Iran police disperse protesters
It's started.
Iranian police have used water cannon, batons and tear gas to disperse protests over the presidential election, witnesses in Tehran say. Police earlier warned protesters not to gather, but several thousand made their way to the central rally site.

A BBC correspondent at Enghelab Square said there was a huge security operation, including military police, anti-riot police and Basij militia.

There were also reports of a bombing at the shrine of Ayatollah Khomeini. Two Iranian news agencies reported that the suicide bomber died and two people were injured in the bombing near the shrine of Ayatollah Khomeini, leader of the 1979 revolution. There was no evidence to support the report, the BBC's Jon Leyne says from Tehran.

The country's supreme leader Ayatollah Khamenei had warned protesters a day earlier not to continue their rallies, but correspondents say the warning appears to have made some protesters more determined. It was unclear if political leaders had backed their supporters continuing to march.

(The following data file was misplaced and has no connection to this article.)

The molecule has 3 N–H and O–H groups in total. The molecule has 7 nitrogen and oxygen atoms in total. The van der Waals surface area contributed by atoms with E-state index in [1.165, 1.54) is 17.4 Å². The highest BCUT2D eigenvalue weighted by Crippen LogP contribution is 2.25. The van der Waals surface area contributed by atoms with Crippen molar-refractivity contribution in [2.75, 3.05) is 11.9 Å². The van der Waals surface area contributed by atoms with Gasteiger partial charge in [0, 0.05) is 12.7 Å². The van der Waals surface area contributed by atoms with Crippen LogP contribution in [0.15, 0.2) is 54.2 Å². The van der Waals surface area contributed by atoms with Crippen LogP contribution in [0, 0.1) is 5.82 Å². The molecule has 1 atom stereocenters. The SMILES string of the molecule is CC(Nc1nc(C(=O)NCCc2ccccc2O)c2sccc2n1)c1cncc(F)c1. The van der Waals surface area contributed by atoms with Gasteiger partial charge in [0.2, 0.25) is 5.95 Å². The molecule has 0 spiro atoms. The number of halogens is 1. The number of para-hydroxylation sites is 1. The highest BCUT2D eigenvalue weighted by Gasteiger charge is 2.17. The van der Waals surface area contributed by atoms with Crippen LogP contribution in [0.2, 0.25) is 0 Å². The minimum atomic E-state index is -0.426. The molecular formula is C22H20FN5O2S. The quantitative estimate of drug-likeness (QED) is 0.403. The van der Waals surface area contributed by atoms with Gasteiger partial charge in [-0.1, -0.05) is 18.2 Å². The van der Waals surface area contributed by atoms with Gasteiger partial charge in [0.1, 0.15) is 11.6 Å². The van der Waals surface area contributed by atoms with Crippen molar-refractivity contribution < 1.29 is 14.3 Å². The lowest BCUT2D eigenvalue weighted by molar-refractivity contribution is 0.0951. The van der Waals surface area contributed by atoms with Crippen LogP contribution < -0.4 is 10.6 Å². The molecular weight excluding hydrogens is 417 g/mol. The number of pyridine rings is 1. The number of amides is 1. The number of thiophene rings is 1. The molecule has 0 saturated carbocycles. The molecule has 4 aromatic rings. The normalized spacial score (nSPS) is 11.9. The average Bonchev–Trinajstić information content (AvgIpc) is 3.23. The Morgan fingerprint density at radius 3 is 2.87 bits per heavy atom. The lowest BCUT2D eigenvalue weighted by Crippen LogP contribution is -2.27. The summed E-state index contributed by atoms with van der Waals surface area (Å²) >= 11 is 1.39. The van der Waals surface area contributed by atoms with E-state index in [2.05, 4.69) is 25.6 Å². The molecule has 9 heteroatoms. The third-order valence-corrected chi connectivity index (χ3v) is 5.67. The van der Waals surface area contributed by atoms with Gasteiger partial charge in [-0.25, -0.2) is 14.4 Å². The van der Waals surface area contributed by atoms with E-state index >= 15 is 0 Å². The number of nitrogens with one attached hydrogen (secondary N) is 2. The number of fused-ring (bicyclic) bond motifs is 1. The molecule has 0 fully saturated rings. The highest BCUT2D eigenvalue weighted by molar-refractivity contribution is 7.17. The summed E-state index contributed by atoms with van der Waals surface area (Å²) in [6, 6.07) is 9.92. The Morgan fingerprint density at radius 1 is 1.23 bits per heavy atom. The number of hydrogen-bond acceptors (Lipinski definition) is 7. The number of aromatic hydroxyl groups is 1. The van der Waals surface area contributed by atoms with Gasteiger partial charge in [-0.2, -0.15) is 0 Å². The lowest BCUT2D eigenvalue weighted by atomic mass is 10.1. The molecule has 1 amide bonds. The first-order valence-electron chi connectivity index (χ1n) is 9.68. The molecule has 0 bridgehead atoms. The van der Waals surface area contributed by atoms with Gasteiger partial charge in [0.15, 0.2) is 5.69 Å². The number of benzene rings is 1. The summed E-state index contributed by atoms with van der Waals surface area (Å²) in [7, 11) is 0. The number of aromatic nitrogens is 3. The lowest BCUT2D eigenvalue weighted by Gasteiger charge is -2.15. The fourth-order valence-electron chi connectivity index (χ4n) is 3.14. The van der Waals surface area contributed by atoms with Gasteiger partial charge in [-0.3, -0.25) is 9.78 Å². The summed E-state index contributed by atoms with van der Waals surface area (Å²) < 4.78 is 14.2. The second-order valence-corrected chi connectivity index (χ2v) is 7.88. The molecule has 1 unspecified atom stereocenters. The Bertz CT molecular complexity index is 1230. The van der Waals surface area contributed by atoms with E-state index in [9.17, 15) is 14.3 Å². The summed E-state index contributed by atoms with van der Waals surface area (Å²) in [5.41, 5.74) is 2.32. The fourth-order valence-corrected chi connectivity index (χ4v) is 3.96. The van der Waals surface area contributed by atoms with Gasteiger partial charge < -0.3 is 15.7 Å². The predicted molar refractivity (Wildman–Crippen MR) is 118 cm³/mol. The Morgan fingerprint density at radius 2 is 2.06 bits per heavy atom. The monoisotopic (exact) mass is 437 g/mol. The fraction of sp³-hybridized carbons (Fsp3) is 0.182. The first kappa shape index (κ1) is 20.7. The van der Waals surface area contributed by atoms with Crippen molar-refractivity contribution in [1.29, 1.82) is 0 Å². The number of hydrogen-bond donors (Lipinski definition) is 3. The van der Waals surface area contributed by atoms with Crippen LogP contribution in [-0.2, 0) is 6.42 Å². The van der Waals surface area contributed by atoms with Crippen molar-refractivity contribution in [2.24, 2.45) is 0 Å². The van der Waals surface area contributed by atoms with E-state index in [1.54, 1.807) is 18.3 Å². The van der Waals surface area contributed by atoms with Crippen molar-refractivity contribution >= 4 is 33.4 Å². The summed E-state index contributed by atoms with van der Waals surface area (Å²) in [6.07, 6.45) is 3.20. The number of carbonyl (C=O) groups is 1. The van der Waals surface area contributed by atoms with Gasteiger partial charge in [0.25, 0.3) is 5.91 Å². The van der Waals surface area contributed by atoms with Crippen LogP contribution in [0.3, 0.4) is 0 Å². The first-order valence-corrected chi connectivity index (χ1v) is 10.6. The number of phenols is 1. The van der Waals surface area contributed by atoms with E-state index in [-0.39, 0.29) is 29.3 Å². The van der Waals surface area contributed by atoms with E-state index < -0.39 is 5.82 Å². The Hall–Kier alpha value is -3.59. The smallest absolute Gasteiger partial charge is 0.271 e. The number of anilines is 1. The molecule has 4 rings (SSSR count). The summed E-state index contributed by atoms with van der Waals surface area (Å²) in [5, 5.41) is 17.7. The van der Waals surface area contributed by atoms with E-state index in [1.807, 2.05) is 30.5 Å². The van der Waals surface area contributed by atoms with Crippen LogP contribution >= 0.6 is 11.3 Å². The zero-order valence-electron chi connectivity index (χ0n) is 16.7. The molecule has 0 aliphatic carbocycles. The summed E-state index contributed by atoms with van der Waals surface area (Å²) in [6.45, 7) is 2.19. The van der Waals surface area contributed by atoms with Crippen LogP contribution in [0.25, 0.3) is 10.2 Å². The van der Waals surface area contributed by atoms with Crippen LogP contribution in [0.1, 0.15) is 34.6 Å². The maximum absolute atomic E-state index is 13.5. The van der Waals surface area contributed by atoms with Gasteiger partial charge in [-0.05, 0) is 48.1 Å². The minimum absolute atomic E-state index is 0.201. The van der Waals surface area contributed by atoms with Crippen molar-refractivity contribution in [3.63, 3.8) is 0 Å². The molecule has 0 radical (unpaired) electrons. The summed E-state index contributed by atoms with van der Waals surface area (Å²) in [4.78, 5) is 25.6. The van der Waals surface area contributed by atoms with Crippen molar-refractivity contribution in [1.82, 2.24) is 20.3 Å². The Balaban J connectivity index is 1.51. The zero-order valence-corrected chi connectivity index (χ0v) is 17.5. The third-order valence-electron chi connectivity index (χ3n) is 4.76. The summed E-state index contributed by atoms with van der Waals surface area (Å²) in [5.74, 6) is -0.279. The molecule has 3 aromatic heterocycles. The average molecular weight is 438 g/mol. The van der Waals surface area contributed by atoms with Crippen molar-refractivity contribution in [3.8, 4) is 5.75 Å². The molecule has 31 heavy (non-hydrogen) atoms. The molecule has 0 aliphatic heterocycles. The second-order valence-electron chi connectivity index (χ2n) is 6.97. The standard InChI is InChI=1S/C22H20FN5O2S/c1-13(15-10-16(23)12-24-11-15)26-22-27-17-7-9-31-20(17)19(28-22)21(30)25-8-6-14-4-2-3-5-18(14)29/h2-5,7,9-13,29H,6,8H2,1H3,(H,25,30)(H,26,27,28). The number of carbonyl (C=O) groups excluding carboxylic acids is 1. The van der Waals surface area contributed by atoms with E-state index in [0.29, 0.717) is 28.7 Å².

Other developments included:
  • People using the micro-blogging site Twitter said smoke lay over Enghelab Square, and protesters were throwing stones
  • One witness told AFP news agency that he saw police beating people trying to reach the rally site
  • About 3,000 protesters were reportedly gathered at Enghelab Square, according to Associated Press news agency. They chanted "Death to the dictator" and "Death to dictatorship"
  • Witnesses told AP that up to 60 people were seriously beaten by police, with some being dragged away by fellow protesters
  • There were between 1,000-2,000 protesters in front of Tehran University, near Enghelab Square, AFP quoted witnesses as saying
  • The campus was cordoned off by riot police, AP reported
  • Helicopters and sirens could be heard over central Tehran, and black smoke seen, AP reported
These reports could not be independently confirmed, and foreign news organisations - including the BBC - have been subjected to strict controls which prevent reporters from leaving their offices.

The BBC's Jon Leyne, who is also in Tehran, says the impression was that the police had broken up very large crowds into smaller groups to prevent them assembling.
Posted by: Steve White 2009-06-20